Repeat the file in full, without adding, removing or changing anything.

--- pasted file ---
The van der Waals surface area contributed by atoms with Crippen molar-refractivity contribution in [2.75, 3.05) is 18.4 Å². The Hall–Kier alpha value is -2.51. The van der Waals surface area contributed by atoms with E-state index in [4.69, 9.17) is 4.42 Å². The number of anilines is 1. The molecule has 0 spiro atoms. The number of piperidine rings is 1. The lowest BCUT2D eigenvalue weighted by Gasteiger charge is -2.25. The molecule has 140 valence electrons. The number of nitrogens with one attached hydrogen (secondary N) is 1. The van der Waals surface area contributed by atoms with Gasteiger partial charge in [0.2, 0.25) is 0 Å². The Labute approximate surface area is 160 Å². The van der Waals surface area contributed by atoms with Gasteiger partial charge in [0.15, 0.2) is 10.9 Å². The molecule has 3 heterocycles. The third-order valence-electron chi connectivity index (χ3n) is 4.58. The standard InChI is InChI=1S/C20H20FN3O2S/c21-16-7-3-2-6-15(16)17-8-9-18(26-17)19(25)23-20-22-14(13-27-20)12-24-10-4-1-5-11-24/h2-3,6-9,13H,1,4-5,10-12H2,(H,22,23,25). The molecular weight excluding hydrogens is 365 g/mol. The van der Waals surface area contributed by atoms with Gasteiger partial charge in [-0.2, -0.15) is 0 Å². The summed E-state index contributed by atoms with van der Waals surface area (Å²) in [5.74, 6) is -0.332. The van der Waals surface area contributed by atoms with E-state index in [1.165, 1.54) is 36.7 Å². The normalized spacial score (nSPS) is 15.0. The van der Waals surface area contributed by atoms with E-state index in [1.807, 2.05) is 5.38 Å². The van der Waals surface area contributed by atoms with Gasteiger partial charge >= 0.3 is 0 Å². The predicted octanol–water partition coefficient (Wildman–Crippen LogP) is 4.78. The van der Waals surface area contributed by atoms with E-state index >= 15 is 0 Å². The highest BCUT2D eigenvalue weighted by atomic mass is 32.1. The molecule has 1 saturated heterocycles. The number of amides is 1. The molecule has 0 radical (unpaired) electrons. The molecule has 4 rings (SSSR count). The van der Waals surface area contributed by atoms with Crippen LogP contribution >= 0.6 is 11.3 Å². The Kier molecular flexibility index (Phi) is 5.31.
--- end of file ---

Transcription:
The van der Waals surface area contributed by atoms with Crippen molar-refractivity contribution in [2.75, 3.05) is 18.4 Å². The Hall–Kier alpha value is -2.51. The van der Waals surface area contributed by atoms with E-state index in [4.69, 9.17) is 4.42 Å². The number of anilines is 1. The molecule has 0 spiro atoms. The number of piperidine rings is 1. The lowest BCUT2D eigenvalue weighted by Gasteiger charge is -2.25. The molecule has 140 valence electrons. The number of nitrogens with one attached hydrogen (secondary N) is 1. The van der Waals surface area contributed by atoms with Gasteiger partial charge in [0.2, 0.25) is 0 Å². The Labute approximate surface area is 160 Å². The van der Waals surface area contributed by atoms with Gasteiger partial charge in [0.15, 0.2) is 10.9 Å². The molecule has 3 heterocycles. The third-order valence-electron chi connectivity index (χ3n) is 4.58. The standard InChI is InChI=1S/C20H20FN3O2S/c21-16-7-3-2-6-15(16)17-8-9-18(26-17)19(25)23-20-22-14(13-27-20)12-24-10-4-1-5-11-24/h2-3,6-9,13H,1,4-5,10-12H2,(H,22,23,25). The molecular weight excluding hydrogens is 365 g/mol. The van der Waals surface area contributed by atoms with Gasteiger partial charge in [-0.2, -0.15) is 0 Å². The summed E-state index contributed by atoms with van der Waals surface area (Å²) in [5.74, 6) is -0.332. The van der Waals surface area contributed by atoms with E-state index in [1.165, 1.54) is 36.7 Å². The normalized spacial score (nSPS) is 15.0. The van der Waals surface area contributed by atoms with E-state index in [1.807, 2.05) is 5.38 Å². The van der Waals surface area contributed by atoms with Gasteiger partial charge >= 0.3 is 0 Å². The predicted octanol–water partition coefficient (Wildman–Crippen LogP) is 4.78. The van der Waals surface area contributed by atoms with E-state index >= 15 is 0 Å². The highest BCUT2D eigenvalue weighted by atomic mass is 32.1. The molecule has 1 saturated heterocycles. The number of amides is 1. The molecule has 0 radical (unpaired) electrons. The molecule has 4 rings (SSSR count). The van der Waals surface area contributed by atoms with Crippen LogP contribution >= 0.6 is 11.3 Å². The Kier molecular flexibility index (Phi) is 5.31.